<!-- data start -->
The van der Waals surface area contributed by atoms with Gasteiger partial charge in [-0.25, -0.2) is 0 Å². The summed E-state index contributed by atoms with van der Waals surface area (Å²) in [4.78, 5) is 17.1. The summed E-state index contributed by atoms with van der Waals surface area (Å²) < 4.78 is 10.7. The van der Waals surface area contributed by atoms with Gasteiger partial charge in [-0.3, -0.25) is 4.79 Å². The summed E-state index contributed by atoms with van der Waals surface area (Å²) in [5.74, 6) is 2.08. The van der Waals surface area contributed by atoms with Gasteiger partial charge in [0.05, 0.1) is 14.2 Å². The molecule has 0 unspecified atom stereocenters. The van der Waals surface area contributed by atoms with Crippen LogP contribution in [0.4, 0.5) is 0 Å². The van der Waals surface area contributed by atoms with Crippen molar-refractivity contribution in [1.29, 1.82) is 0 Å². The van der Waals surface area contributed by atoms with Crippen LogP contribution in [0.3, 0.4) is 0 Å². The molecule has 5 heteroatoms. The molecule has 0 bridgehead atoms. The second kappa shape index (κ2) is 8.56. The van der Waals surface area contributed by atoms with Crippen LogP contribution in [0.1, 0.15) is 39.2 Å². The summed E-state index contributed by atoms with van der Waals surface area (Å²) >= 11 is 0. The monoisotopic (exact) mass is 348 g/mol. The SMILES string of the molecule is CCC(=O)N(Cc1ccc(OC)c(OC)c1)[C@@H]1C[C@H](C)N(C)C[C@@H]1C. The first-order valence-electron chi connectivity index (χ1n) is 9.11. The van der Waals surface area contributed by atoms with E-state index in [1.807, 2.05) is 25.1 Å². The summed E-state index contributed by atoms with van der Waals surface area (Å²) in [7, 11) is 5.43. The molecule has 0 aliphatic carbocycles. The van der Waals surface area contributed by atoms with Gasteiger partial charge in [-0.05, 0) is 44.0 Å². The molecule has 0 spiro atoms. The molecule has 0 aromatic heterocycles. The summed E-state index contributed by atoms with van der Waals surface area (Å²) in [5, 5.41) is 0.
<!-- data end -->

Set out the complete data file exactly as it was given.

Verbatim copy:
The van der Waals surface area contributed by atoms with Gasteiger partial charge in [-0.25, -0.2) is 0 Å². The summed E-state index contributed by atoms with van der Waals surface area (Å²) in [4.78, 5) is 17.1. The summed E-state index contributed by atoms with van der Waals surface area (Å²) < 4.78 is 10.7. The van der Waals surface area contributed by atoms with Gasteiger partial charge in [-0.3, -0.25) is 4.79 Å². The summed E-state index contributed by atoms with van der Waals surface area (Å²) in [5.74, 6) is 2.08. The van der Waals surface area contributed by atoms with Gasteiger partial charge in [0.05, 0.1) is 14.2 Å². The molecule has 0 unspecified atom stereocenters. The van der Waals surface area contributed by atoms with Crippen LogP contribution in [0.4, 0.5) is 0 Å². The van der Waals surface area contributed by atoms with Crippen molar-refractivity contribution in [1.29, 1.82) is 0 Å². The van der Waals surface area contributed by atoms with Crippen LogP contribution in [0.3, 0.4) is 0 Å². The molecule has 5 heteroatoms. The molecule has 0 bridgehead atoms. The second kappa shape index (κ2) is 8.56. The van der Waals surface area contributed by atoms with Crippen LogP contribution in [0.1, 0.15) is 39.2 Å². The summed E-state index contributed by atoms with van der Waals surface area (Å²) >= 11 is 0. The monoisotopic (exact) mass is 348 g/mol. The SMILES string of the molecule is CCC(=O)N(Cc1ccc(OC)c(OC)c1)[C@@H]1C[C@H](C)N(C)C[C@@H]1C. The first-order valence-electron chi connectivity index (χ1n) is 9.11. The van der Waals surface area contributed by atoms with E-state index in [1.807, 2.05) is 25.1 Å². The summed E-state index contributed by atoms with van der Waals surface area (Å²) in [7, 11) is 5.43. The molecule has 0 aliphatic carbocycles. The van der Waals surface area contributed by atoms with Gasteiger partial charge in [-0.05, 0) is 44.0 Å². The molecule has 0 spiro atoms. The molecule has 0 aromatic heterocycles. The summed E-state index contributed by atoms with van der Waals surface area (Å²) in [5, 5.41) is 0.